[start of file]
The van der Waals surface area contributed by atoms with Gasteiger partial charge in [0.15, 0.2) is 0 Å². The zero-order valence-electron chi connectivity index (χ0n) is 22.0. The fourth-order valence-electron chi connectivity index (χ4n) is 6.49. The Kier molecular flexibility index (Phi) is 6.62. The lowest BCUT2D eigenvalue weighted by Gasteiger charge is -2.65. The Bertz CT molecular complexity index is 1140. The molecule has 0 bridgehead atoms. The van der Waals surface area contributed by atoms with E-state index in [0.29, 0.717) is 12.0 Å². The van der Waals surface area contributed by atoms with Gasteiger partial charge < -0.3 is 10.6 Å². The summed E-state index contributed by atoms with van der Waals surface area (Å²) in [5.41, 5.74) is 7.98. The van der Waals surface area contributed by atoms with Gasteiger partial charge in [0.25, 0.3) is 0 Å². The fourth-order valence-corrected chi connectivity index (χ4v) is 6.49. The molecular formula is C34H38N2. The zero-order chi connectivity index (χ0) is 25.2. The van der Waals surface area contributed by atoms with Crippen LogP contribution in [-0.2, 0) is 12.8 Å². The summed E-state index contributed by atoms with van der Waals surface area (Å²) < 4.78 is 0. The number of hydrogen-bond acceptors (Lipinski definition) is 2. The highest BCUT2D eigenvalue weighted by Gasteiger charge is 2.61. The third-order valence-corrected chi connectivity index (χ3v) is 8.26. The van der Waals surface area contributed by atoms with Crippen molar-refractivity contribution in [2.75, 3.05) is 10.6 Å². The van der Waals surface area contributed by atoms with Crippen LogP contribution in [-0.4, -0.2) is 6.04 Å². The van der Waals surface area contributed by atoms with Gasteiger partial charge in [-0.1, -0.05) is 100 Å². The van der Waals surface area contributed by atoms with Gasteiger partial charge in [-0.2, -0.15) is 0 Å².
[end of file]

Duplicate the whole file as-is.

The van der Waals surface area contributed by atoms with Gasteiger partial charge in [0.15, 0.2) is 0 Å². The zero-order valence-electron chi connectivity index (χ0n) is 22.0. The fourth-order valence-electron chi connectivity index (χ4n) is 6.49. The Kier molecular flexibility index (Phi) is 6.62. The lowest BCUT2D eigenvalue weighted by Gasteiger charge is -2.65. The Bertz CT molecular complexity index is 1140. The molecule has 0 bridgehead atoms. The van der Waals surface area contributed by atoms with E-state index in [0.29, 0.717) is 12.0 Å². The van der Waals surface area contributed by atoms with Gasteiger partial charge < -0.3 is 10.6 Å². The summed E-state index contributed by atoms with van der Waals surface area (Å²) in [5.41, 5.74) is 7.98. The van der Waals surface area contributed by atoms with Gasteiger partial charge in [0.25, 0.3) is 0 Å². The fourth-order valence-corrected chi connectivity index (χ4v) is 6.49. The molecular formula is C34H38N2. The zero-order chi connectivity index (χ0) is 25.2. The van der Waals surface area contributed by atoms with Crippen LogP contribution in [-0.2, 0) is 12.8 Å². The summed E-state index contributed by atoms with van der Waals surface area (Å²) < 4.78 is 0. The number of hydrogen-bond acceptors (Lipinski definition) is 2. The highest BCUT2D eigenvalue weighted by Gasteiger charge is 2.61. The third-order valence-corrected chi connectivity index (χ3v) is 8.26. The van der Waals surface area contributed by atoms with Crippen molar-refractivity contribution in [2.75, 3.05) is 10.6 Å². The van der Waals surface area contributed by atoms with Crippen LogP contribution in [-0.4, -0.2) is 6.04 Å². The van der Waals surface area contributed by atoms with Gasteiger partial charge in [-0.1, -0.05) is 100 Å². The van der Waals surface area contributed by atoms with Gasteiger partial charge in [-0.2, -0.15) is 0 Å².